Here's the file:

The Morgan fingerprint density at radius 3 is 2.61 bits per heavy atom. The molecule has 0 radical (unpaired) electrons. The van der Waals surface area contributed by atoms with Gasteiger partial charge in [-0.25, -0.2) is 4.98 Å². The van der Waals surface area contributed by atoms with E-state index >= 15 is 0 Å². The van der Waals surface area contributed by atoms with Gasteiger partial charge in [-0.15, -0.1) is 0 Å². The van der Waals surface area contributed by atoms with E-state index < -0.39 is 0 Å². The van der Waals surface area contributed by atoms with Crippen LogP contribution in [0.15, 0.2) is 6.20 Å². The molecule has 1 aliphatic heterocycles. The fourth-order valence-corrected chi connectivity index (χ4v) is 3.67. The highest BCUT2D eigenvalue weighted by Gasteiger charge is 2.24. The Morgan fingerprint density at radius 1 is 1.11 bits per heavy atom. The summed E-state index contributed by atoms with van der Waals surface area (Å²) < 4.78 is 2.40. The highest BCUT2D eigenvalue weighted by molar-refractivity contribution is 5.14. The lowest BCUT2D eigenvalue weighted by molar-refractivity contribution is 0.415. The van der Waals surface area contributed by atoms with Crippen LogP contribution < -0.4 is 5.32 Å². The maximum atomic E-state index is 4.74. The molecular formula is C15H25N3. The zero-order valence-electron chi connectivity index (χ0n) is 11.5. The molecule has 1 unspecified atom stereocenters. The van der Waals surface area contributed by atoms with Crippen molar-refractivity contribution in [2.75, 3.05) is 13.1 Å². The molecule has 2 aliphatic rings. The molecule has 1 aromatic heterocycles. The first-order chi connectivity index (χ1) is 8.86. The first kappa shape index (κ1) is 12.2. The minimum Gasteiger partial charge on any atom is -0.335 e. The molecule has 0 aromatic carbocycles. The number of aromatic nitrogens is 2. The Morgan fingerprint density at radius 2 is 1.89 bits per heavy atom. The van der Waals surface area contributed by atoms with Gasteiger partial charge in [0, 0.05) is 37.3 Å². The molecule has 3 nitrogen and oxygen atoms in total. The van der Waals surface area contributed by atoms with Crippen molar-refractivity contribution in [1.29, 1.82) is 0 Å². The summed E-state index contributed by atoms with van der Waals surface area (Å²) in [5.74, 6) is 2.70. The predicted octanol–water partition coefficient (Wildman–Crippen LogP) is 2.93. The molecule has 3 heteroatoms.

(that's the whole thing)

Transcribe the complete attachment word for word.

The Morgan fingerprint density at radius 3 is 2.61 bits per heavy atom. The molecule has 0 radical (unpaired) electrons. The van der Waals surface area contributed by atoms with Gasteiger partial charge in [-0.25, -0.2) is 4.98 Å². The van der Waals surface area contributed by atoms with E-state index >= 15 is 0 Å². The van der Waals surface area contributed by atoms with Gasteiger partial charge in [-0.15, -0.1) is 0 Å². The van der Waals surface area contributed by atoms with E-state index < -0.39 is 0 Å². The van der Waals surface area contributed by atoms with Crippen LogP contribution in [0.15, 0.2) is 6.20 Å². The molecule has 1 aliphatic heterocycles. The fourth-order valence-corrected chi connectivity index (χ4v) is 3.67. The highest BCUT2D eigenvalue weighted by Gasteiger charge is 2.24. The Morgan fingerprint density at radius 1 is 1.11 bits per heavy atom. The summed E-state index contributed by atoms with van der Waals surface area (Å²) < 4.78 is 2.40. The highest BCUT2D eigenvalue weighted by molar-refractivity contribution is 5.14. The lowest BCUT2D eigenvalue weighted by molar-refractivity contribution is 0.415. The van der Waals surface area contributed by atoms with Crippen LogP contribution < -0.4 is 5.32 Å². The maximum atomic E-state index is 4.74. The molecular formula is C15H25N3. The zero-order valence-electron chi connectivity index (χ0n) is 11.5. The molecule has 1 unspecified atom stereocenters. The van der Waals surface area contributed by atoms with Crippen molar-refractivity contribution in [2.75, 3.05) is 13.1 Å². The molecule has 2 aliphatic rings. The molecule has 1 aromatic heterocycles. The first-order chi connectivity index (χ1) is 8.86. The first kappa shape index (κ1) is 12.2. The minimum Gasteiger partial charge on any atom is -0.335 e. The molecule has 0 aromatic carbocycles. The number of aromatic nitrogens is 2. The Morgan fingerprint density at radius 2 is 1.89 bits per heavy atom. The van der Waals surface area contributed by atoms with Gasteiger partial charge in [0, 0.05) is 37.3 Å². The molecule has 3 nitrogen and oxygen atoms in total. The van der Waals surface area contributed by atoms with Crippen molar-refractivity contribution in [1.29, 1.82) is 0 Å². The summed E-state index contributed by atoms with van der Waals surface area (Å²) in [5.74, 6) is 2.70. The predicted octanol–water partition coefficient (Wildman–Crippen LogP) is 2.93. The molecule has 3 heteroatoms.